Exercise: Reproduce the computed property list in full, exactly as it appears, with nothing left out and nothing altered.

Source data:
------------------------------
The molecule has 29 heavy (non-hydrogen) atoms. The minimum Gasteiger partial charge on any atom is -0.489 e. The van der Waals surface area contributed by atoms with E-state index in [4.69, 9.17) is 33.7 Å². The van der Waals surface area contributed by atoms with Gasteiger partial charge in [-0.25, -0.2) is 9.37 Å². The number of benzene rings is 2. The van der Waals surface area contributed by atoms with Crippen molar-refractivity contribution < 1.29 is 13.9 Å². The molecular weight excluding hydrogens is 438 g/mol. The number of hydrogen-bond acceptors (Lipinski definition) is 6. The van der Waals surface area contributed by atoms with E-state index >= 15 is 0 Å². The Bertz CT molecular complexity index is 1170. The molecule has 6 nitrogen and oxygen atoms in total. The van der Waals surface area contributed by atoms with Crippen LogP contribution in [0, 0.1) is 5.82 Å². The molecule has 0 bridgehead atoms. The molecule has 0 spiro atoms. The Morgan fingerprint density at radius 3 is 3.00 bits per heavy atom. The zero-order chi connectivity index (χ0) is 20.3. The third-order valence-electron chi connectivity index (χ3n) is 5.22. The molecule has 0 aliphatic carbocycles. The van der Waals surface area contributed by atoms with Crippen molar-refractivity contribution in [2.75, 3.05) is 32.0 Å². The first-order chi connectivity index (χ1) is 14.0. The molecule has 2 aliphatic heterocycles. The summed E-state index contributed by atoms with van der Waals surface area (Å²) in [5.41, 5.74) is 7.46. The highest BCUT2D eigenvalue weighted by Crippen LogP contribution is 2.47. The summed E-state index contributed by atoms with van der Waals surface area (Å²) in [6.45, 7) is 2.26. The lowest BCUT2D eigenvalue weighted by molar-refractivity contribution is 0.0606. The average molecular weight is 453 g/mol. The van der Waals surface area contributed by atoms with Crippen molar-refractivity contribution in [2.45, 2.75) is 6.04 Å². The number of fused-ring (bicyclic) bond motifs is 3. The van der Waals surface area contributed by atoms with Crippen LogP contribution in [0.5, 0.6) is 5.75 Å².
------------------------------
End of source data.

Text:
The molecule has 29 heavy (non-hydrogen) atoms. The minimum Gasteiger partial charge on any atom is -0.489 e. The van der Waals surface area contributed by atoms with E-state index in [4.69, 9.17) is 33.7 Å². The van der Waals surface area contributed by atoms with Gasteiger partial charge in [-0.25, -0.2) is 9.37 Å². The number of benzene rings is 2. The van der Waals surface area contributed by atoms with Crippen molar-refractivity contribution < 1.29 is 13.9 Å². The molecular weight excluding hydrogens is 438 g/mol. The number of hydrogen-bond acceptors (Lipinski definition) is 6. The van der Waals surface area contributed by atoms with E-state index >= 15 is 0 Å². The Bertz CT molecular complexity index is 1170. The molecule has 6 nitrogen and oxygen atoms in total. The van der Waals surface area contributed by atoms with Crippen LogP contribution in [0, 0.1) is 5.82 Å². The molecule has 0 bridgehead atoms. The molecule has 0 spiro atoms. The Morgan fingerprint density at radius 3 is 3.00 bits per heavy atom. The zero-order chi connectivity index (χ0) is 20.3. The third-order valence-electron chi connectivity index (χ3n) is 5.22. The molecule has 0 aliphatic carbocycles. The van der Waals surface area contributed by atoms with Crippen molar-refractivity contribution in [2.75, 3.05) is 32.0 Å². The first-order chi connectivity index (χ1) is 14.0. The molecule has 2 aliphatic heterocycles. The summed E-state index contributed by atoms with van der Waals surface area (Å²) in [5.41, 5.74) is 7.46. The highest BCUT2D eigenvalue weighted by Crippen LogP contribution is 2.47. The summed E-state index contributed by atoms with van der Waals surface area (Å²) in [6.45, 7) is 2.26. The lowest BCUT2D eigenvalue weighted by molar-refractivity contribution is 0.0606. The average molecular weight is 453 g/mol. The van der Waals surface area contributed by atoms with Crippen molar-refractivity contribution in [2.45, 2.75) is 6.04 Å². The number of fused-ring (bicyclic) bond motifs is 3. The van der Waals surface area contributed by atoms with Crippen LogP contribution in [0.5, 0.6) is 5.75 Å².